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One of the most exciting things that happen at Unity Web Agency is whenever we take on a new project.
There’s always a buzz and level of excitement across our team as we prepare to not only meet our client’s project team for the first time but also dive deeper into what they’re looking for and how we can make their vision to come life.
We get to hear about their goals, what they’re working towards, their plans for the future, and their ambitions that can only be met if they have a new or updated website in hand.
It’s one of the most empowering moments we get to experience during a project, and we’ve been so fortunate to be able to experience it numerous times since we opened our doors in 2016.
But along with understanding what our clients want and need, we also take a moment to explain and walk them through our unique project process model:
But what makes this so different from how projects are typically done? What benefits does it provide? And does it really make the process smoother?
What are “Sprints?”
There are a number of ways to go about a project, and it all depends on who your team is, how they like to work, the project goals, and more. There are five different approaches that agencies like to use, and that’s not including the numerous different combinations and overlaps project managers might have:
Our team is much smaller than other agencies and there’s a lot of overlap between the design, development, and strategy teams.
For us to work efficiently and on multiple projects, we needed to rely on a system that focused a lot on “concentrated effort.” And that’s not only because of our unique team makeup but also because of how each member of our team is hardwired, as we tend to operate better in “short, focused bursts.”
That’s where “sprints” come in, and they are a combination of the waterfall and scrum project management methods.
At the start of every project, we break down what the key components of any website would be (home page and sub-pages), as well as the unique functionality pieces that may be requested by our clients.
Once we’ve gotten that breakdown, we then dedicate “sprints” for each of these components and pieces. What this means is that during a project, our entire team will dedicate their time and energy to working on that component…and only that component.
What this does is allow us to implement, update, and finesse that particular component of the website and make sure it’s “good to go,” rather than going back to it at a later time. As a result, future “sprints” are better able to tie together as we have a better understanding of a completed component rather than something that is still in progress or not finished at all.
This could result in a number of “sprints,” and we’ve had as many as six for certain projects!
But regardless of how many sprints we take on, the focus and dedication to that particular “sprint” remain the same.
As a small team, one of the most common questions we get from prospective clients is how we manage our projects and how we do so with numerous clients.
Frankly, we’d be surprised if someone didn’t ask us this question, because it is a valid concern that any person looking for web development or design work should ask.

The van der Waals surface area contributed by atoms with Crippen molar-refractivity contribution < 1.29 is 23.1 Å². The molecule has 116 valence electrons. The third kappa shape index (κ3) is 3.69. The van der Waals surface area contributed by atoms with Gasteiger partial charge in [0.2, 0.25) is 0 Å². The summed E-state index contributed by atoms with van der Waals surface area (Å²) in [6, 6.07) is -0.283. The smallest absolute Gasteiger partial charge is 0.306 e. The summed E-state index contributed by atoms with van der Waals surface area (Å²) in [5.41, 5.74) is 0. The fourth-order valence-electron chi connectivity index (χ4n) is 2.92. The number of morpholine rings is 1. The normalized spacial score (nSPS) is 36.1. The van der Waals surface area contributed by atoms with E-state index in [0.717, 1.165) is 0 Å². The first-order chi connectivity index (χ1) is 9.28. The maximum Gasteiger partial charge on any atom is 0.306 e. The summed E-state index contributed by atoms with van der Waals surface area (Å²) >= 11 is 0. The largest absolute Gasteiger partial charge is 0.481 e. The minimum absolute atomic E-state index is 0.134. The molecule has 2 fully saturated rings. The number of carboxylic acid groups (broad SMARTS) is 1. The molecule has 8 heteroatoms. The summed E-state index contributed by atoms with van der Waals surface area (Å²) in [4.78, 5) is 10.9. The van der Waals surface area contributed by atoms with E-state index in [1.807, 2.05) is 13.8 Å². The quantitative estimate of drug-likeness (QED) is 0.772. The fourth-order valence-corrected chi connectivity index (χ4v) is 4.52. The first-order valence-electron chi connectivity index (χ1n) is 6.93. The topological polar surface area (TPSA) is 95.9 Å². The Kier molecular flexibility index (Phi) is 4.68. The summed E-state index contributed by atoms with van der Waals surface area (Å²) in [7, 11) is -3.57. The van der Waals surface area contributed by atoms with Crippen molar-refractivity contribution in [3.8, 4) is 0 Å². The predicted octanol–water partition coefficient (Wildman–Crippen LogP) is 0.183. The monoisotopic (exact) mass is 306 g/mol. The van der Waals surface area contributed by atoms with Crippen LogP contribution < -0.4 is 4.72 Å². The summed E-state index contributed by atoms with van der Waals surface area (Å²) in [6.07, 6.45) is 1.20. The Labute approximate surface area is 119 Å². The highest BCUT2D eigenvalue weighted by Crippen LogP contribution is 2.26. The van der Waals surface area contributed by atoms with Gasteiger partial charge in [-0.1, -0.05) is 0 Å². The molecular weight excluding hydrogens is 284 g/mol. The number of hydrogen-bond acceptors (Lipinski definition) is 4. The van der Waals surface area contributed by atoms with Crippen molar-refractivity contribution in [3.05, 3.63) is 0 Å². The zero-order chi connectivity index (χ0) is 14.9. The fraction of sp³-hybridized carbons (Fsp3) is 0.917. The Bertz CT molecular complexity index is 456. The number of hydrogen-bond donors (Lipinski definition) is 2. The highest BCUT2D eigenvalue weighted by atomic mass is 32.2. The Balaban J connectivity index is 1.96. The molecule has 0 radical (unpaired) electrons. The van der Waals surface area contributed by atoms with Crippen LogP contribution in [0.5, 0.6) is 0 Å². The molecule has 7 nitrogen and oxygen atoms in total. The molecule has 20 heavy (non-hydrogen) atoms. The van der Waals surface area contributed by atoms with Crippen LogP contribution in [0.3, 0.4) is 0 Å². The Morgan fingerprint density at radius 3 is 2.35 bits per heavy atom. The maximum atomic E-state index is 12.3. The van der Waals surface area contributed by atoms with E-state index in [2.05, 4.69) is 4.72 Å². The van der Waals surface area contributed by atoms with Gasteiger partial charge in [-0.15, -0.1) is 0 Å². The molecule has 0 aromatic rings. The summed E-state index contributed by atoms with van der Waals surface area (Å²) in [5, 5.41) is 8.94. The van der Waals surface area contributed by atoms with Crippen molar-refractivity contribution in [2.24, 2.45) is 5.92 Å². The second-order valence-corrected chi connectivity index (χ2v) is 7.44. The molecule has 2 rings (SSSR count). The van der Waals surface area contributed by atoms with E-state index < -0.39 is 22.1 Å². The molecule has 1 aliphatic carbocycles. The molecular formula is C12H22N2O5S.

Now “sprints” have always been a part of the Unity DNA, dating back to 2016 when we first opened our doors. But as the years went by and we’ve had more clients come to and through our doors, we’ve been able to refine our process better to meet the needs and expectations of today's clients.
Although it’s what has always made sense for us, it’s also the best way our team operates. A typical website development process looks like this:
- Website planning and information architecture
- Content creation
- Quality assurance
Up until step three, our process follows a similar path:
We work with you to establish your goals and help to plan the website structure.
But from step three and onward, we take on a different approach.
Unlike what’s typically done, we actually start content creation after working on website planning and information architecture, as we believe that the content (while not the driving force for it) helps guide some of the decisions we make within the design.
Only after that is when we start design, and we follow a relatively traditional process:
- Create a rough draft of design concepts or the homepage
- Establish the wireframes and the general flow of the website.
- Present both assets and gather feedback
- Make the following changes and revisions per the feedback.
- Submit for approval!
If the design is approved, then we move on to development and fully dive into our “sprint” approach.
From here, we are dedicating our time, energy, and focus to getting that particular part of the website ready to go. From submitting drafts to requesting final approval, we go through our entire development process to ensure that specific “sprint” is completed before we move on to the next one.
And once we finish that “sprint?”
We rinse and repeat the other “sprints” until we are finished with the project.
Oh, and unlike other project plan approaches like the waterfall method, our “sprints” are incredibly flexible and can be adjusted to meet the unique needs of our client based on scope, timing, preferences, and more.
Like the way we go about our projects?
Interested in learning more about how our process can help you?
Reach out to our team and schedule a 30-minute consultation!
During that time, you’ll chat with our team about your goals, how we can help, and how our project process can not only help meet your goals but also work within your current schedule.
Whether you like to be hands-on or prefer to let us take the reigns, we can adjust our process to fit your ever-changing needs!